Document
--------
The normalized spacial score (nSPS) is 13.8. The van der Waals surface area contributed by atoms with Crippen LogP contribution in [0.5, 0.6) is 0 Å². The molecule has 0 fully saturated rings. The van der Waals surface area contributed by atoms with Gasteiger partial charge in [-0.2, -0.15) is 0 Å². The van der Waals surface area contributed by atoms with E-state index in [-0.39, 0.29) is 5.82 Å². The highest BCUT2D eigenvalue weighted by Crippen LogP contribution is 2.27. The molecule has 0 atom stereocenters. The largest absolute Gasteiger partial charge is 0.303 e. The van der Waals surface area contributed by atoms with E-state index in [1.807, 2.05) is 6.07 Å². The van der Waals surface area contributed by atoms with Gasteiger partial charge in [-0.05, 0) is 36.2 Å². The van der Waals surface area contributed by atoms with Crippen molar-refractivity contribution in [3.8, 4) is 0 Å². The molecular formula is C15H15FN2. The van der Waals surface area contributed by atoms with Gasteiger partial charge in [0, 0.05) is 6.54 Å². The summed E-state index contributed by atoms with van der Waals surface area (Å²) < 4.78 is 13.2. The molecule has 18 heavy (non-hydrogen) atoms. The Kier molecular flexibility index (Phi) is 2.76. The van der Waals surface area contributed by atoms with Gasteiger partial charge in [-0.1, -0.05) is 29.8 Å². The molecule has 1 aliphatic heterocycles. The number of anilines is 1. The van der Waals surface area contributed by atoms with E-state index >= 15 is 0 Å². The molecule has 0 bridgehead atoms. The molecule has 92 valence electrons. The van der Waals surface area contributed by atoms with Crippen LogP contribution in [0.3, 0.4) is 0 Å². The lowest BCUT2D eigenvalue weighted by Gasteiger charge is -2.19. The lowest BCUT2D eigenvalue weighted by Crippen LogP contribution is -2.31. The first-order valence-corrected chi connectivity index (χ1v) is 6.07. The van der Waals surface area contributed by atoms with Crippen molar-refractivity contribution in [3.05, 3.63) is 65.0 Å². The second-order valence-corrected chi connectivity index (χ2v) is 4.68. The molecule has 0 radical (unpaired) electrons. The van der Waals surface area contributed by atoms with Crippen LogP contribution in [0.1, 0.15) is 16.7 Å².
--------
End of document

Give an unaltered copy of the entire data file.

The normalized spacial score (nSPS) is 13.8. The van der Waals surface area contributed by atoms with Crippen LogP contribution in [0.5, 0.6) is 0 Å². The molecule has 0 fully saturated rings. The van der Waals surface area contributed by atoms with Gasteiger partial charge in [-0.2, -0.15) is 0 Å². The van der Waals surface area contributed by atoms with E-state index in [-0.39, 0.29) is 5.82 Å². The highest BCUT2D eigenvalue weighted by Crippen LogP contribution is 2.27. The molecule has 0 atom stereocenters. The largest absolute Gasteiger partial charge is 0.303 e. The van der Waals surface area contributed by atoms with E-state index in [1.807, 2.05) is 6.07 Å². The van der Waals surface area contributed by atoms with Gasteiger partial charge in [-0.05, 0) is 36.2 Å². The van der Waals surface area contributed by atoms with Crippen molar-refractivity contribution in [3.8, 4) is 0 Å². The molecular formula is C15H15FN2. The van der Waals surface area contributed by atoms with Gasteiger partial charge in [0, 0.05) is 6.54 Å². The summed E-state index contributed by atoms with van der Waals surface area (Å²) < 4.78 is 13.2. The molecule has 18 heavy (non-hydrogen) atoms. The Kier molecular flexibility index (Phi) is 2.76. The van der Waals surface area contributed by atoms with Gasteiger partial charge in [-0.1, -0.05) is 29.8 Å². The molecule has 1 aliphatic heterocycles. The number of anilines is 1. The van der Waals surface area contributed by atoms with E-state index >= 15 is 0 Å². The molecule has 0 bridgehead atoms. The molecule has 92 valence electrons. The van der Waals surface area contributed by atoms with Crippen LogP contribution in [0.3, 0.4) is 0 Å². The lowest BCUT2D eigenvalue weighted by Gasteiger charge is -2.19. The lowest BCUT2D eigenvalue weighted by Crippen LogP contribution is -2.31. The first-order valence-corrected chi connectivity index (χ1v) is 6.07. The van der Waals surface area contributed by atoms with Crippen molar-refractivity contribution in [3.05, 3.63) is 65.0 Å². The second-order valence-corrected chi connectivity index (χ2v) is 4.68. The molecule has 0 radical (unpaired) electrons. The van der Waals surface area contributed by atoms with Crippen LogP contribution in [0.1, 0.15) is 16.7 Å².